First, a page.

Fifty Shades of Grey (Fifty Shades #1)

Fifty Shades


When literature student Anastasia Steele goes to interview young entrepreneur Christian Grey, she encounters a man who is beautiful, brilliant, and intimidating. The unworldly, innocent Ana is startled to realize she wants this man and, despite his enigmatic reserve, finds she is desperate to get close to him. Unable to resist Ana’s quiet beauty, wit, and independent spirit, Grey admits he wants her, too—but on his own terms.
Shocked yet thrilled by Grey’s singular erotic tastes, Ana hesitates. For all the trappings of success—his multinational businesses, his vast wealth, his loving family—Grey is a man tormented by demons and consumed by the need to control. When the couple embarks on a daring, passionately physical affair, Ana discovers Christian Grey’s secrets and explores her own dark desires.  (Summary and book cover courtesy of


This was a book I read quite a while ago, but I felt like I was missing something not to have a review of it up on my site.  This is a book that I STILL get asked about frequently so I’m finally writing down my two cents.  I am evaluating this only as a book and not as a book in the greater societal context because that opens an additional can of worms that I don't have enough space to discuss in a single review.

When I was a kid I had to take a ton of amoxicillin when I was sick a few times in a row.  For whatever reason, the doctor would only prescribe in liquid form so we tried anything thing to help me get it down.  We ended up mixing it with peppermint ice cream.  Gross, yes, but it mostly covered the taste.  To this day though, peppermint ice cream is ruined for me.  What does this have to do with “Fifty Shades of Grey”?  “Fifty Shades” is the amoxicillin of TERRIBLY PAINFUL writing covered up with minty fresh sexually explicit scenes.  And it ruined romance books for me for quite a while.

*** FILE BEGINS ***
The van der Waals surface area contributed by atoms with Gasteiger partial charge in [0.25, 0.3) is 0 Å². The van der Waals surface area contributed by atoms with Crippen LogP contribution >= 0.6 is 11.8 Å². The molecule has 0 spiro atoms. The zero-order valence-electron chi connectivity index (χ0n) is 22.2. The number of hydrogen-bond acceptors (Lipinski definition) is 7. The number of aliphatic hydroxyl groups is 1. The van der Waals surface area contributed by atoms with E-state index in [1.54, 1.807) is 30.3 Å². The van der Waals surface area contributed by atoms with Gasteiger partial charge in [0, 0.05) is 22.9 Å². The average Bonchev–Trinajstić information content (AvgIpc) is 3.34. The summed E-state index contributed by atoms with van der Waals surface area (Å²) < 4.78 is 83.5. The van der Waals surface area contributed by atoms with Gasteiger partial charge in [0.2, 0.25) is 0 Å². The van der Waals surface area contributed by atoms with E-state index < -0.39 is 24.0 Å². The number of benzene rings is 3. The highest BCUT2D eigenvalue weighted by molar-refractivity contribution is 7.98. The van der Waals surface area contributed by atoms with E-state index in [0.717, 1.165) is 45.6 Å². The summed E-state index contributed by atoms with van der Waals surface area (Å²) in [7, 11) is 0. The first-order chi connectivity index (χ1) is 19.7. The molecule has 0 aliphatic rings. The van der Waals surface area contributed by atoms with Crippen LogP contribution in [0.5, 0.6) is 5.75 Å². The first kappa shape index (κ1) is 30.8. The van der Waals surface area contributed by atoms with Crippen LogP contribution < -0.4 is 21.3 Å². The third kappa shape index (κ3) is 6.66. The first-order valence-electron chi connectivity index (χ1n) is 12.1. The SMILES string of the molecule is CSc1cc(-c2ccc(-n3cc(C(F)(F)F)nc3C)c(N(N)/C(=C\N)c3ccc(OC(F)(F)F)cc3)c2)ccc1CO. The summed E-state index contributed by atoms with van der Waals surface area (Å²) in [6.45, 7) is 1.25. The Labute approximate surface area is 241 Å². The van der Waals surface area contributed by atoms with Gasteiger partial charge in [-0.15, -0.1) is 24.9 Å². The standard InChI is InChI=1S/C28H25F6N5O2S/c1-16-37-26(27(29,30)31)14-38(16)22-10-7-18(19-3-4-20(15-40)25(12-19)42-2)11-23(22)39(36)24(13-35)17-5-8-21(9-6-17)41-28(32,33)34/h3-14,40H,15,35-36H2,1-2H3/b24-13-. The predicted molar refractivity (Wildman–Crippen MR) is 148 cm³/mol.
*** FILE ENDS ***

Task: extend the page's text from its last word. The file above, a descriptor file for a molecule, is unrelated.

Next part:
The reason this book went viral was because it has more varied sex scenes than the standard romance books (and, for the record, very unhealthy relationships - even in the BDSM context).  It didn’t matter that the writing was terrible or that the description of the scenes were awkward; it was something that many people had never been exposed to.  Combine something new with shock value and you'll always draw somewhat of an audience.

I know people have strong feelings on the book, but I find it very MEH.  The story was okay, the writing terrible: therefore two stars from me.  I almost dropped to one star because Anna is so dumb, but in fairness she’s not the WORST main character I have read.  I guess I can’t hold it against her for the author writing her as intellectually challenged.

Side note: Anyone else disturbed that the movie casting looks like the two main characters are 16 or so?

Warning: Contains repeated sexual content and BDSM.

Rating: 2 stars!

Who should read it? People wondering what all the fuss is about.

Want to read the whole series?

  • Fifty Shades Darker (Fifty Shades #2)
  • Fifty Shades Freed (Fifty Shades #3)